So says the new Toyota Commercial. I hope it is true. But I’m not sure they have yet learned from their mistakes. Because the mistake is not “we had a deficiency in our cars,” the mistake was “we had a deficiency in our cars, we knew about it, and we kept selling them and let people keep driving them.” The mistake was not the deficiency, the mistake was that they kept it pretty quiet and did not act.
And cars crashed… and people died.
News item: State Farm warned the NHTSA about Toyota’s acceleration problems in 2007. Toyota certainly got the word then.
State Farm insurance said it noticed an uptick in reports of unwanted acceleration in Toyotas from its large customer database and warned the National Highway Traffic Safety Administration in late 2007. NHTSA officials said the report was reviewed and the agency issued a recall later that month.
News item: Oops – State Farm has now double-checked, and the NHTSA was first notified in 2004. Toyota got the word then.
In the latest development in the Toyota recall crisis, State Farm, the US insurer, said it had reviewed its records and found it had contacted safety regulators in 2004.
Toyota said Thursday it is recalling 2.3 million vehicles in the U.S. to fix accelerator pedals that can become stuck, the latest in a string of quality problems that have bedeviled the Japanese automaker.
Am I sure that they kept it hidden? Just look at the time line demonstrated above. For at least part of those “50 years,” they kept dangers hidden – dangers they knew about.
Now, I don’t run a big company. I don’t know what I would do if I had a problem on my hands that would cost billions of dollars. But I am certain that there are families who lost loved ones in the crashes that occurred because Toyota knew of the problem and did not deal with it. For at least 5+ years. (The first warning came at least as early as 2004. And call me a cynic, but don’t you think someone within Toyota might have known something before the first State Farm notification?!)
Ask these grieving families what Toyota should have done, and I’m pretty sure they would have said this: “Toyota should tell people not to drive these cars until we figure it out, and fix it!”
Here’s my problem – why should we trust a company, even after watching such a nice commercial, when they knew about the problems, and violated people’s trust, for at least half-a-decade?
For a company, credibility is the gold standard. That standard is quite tarnished for Toyota. And, on a personal note, I come close to resenting their commercial.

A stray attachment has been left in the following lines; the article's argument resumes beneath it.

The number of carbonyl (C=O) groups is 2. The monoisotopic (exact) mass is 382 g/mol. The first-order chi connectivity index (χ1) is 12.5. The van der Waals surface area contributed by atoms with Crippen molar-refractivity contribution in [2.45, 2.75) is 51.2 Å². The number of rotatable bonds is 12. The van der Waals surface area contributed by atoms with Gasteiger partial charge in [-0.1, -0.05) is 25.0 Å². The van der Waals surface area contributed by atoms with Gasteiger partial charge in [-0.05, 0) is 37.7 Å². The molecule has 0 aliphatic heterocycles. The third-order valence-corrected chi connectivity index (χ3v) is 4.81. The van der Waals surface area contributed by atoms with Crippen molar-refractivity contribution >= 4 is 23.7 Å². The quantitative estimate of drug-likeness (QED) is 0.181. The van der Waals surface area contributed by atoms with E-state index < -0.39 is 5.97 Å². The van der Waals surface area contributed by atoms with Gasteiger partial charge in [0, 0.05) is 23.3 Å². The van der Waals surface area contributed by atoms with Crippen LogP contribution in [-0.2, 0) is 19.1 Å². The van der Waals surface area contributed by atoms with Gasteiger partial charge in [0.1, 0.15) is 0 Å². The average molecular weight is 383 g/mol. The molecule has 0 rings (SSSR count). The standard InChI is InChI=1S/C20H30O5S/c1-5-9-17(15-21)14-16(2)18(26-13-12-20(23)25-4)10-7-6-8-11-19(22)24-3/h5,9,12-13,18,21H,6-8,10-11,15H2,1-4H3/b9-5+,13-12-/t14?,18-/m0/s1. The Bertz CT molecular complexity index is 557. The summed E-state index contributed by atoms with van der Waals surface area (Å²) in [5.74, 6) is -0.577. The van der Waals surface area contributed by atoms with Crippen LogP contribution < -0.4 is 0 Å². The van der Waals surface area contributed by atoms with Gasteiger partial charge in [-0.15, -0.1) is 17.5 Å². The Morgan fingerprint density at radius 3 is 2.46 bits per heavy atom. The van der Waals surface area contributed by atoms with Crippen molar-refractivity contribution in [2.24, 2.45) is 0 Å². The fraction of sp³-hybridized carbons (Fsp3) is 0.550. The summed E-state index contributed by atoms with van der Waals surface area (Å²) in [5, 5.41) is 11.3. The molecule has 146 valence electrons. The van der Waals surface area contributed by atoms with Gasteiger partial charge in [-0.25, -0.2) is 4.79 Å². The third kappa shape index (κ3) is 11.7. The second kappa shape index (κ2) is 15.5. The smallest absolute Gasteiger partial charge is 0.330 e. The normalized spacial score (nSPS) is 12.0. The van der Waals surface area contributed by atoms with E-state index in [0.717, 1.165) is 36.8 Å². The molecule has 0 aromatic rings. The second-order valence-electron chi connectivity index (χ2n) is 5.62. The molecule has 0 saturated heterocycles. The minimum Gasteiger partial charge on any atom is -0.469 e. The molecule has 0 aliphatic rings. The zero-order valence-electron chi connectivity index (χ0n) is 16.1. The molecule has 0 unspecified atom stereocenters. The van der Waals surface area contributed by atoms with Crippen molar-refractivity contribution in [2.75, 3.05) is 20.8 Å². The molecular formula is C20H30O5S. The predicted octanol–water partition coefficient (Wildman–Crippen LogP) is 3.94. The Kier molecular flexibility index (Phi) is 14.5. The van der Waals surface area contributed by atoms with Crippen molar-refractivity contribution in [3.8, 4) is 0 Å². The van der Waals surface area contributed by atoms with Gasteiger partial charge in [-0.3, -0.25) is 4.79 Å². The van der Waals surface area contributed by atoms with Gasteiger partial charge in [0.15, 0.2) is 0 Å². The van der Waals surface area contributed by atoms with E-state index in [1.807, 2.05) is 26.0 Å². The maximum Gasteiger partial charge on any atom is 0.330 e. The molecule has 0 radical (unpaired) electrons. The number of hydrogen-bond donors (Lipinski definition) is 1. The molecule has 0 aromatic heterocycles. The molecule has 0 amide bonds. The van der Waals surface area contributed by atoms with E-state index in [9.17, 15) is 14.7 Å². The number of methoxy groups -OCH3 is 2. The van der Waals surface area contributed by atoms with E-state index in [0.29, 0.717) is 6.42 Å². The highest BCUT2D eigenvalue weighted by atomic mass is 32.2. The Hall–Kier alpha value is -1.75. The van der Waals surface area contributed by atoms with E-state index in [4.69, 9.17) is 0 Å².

(And — on a better note — maybe State Farm really is like a good neighbor!)
At the First Friday Book Synopsis, we have chosen books that touch on every aspect of business life and success. A recurring theme seems to be communication. Getting your message out, clearly, concisely, without confusion — this is one tough assignment. I have presented synopses of Words that Work by Frank Luntz, and Made to Stick: Why Some Ideas Survive and Others Die by Chip Heath and Dan Heath. Both of these books are good, useful, practical.
In Made to Stick, the authors commend six principles for successfully communicating messages that will stick:
(By the way, remembering Aristotle and the ancient rhetoricians is always useful: of the six principles, ethos, pathos, and mythos are clearly evident, and logos is never far behind).
In Words that Work, Luntz proposes 10 Rules for Successful Communicators. (Yes, there is some overlap in these two lists).
The Ten Rules of Successful Communication:
|Rule 1||Simplicity: Use Small Words|
|Rule 2||Brevity: Use Short Sentences|
|Rule 3||Credibility is as Important as Philosophy|
|Rule 4||Consistency Matters|
|Rule 5||Novelty: Offer Something New|
|Rule 6||Sound and Texture Matter (alliteration)|
|Rule 7||Speak Aspirationally|
|Rule 8||Rule Eight – Visualize|
|Rule 9||Ask a Question|
|Rule 10||Prepare Context and Explain Relevance|
And in this book, the conservative Luntz quotes from the liberal Warren Beatty for a really great piece of insight: “People forget what you say, but they remember how you made them feel.”
So, yes, you can learn a lot about successful communication from these and other books. But recently, I was re-reading my handout from an early year from the First Friday Book Synopsis. I presented the classic work by Robert Greenleaf, Servant Leadership: A Journey into the Nature of Legitimate Power and Greatness. (To my knowledge, Greenleaf coined the term servant leadership). And, as usual, the greatest piece of advice is found in such a jewel. Here it is — you can almost forget everything else, and communicate this way. Let’s call Words that Work Lesson #2, and call this Lesson #1:
“If you have something important to communicate, if you can possibly manage it, put your hand over your mouth and point.”
It simply does not get any clearer than that.
(To purchase my synopses of Made to Stick and Words that Work, with handout + audio, go to our 15 Minute Business Book site).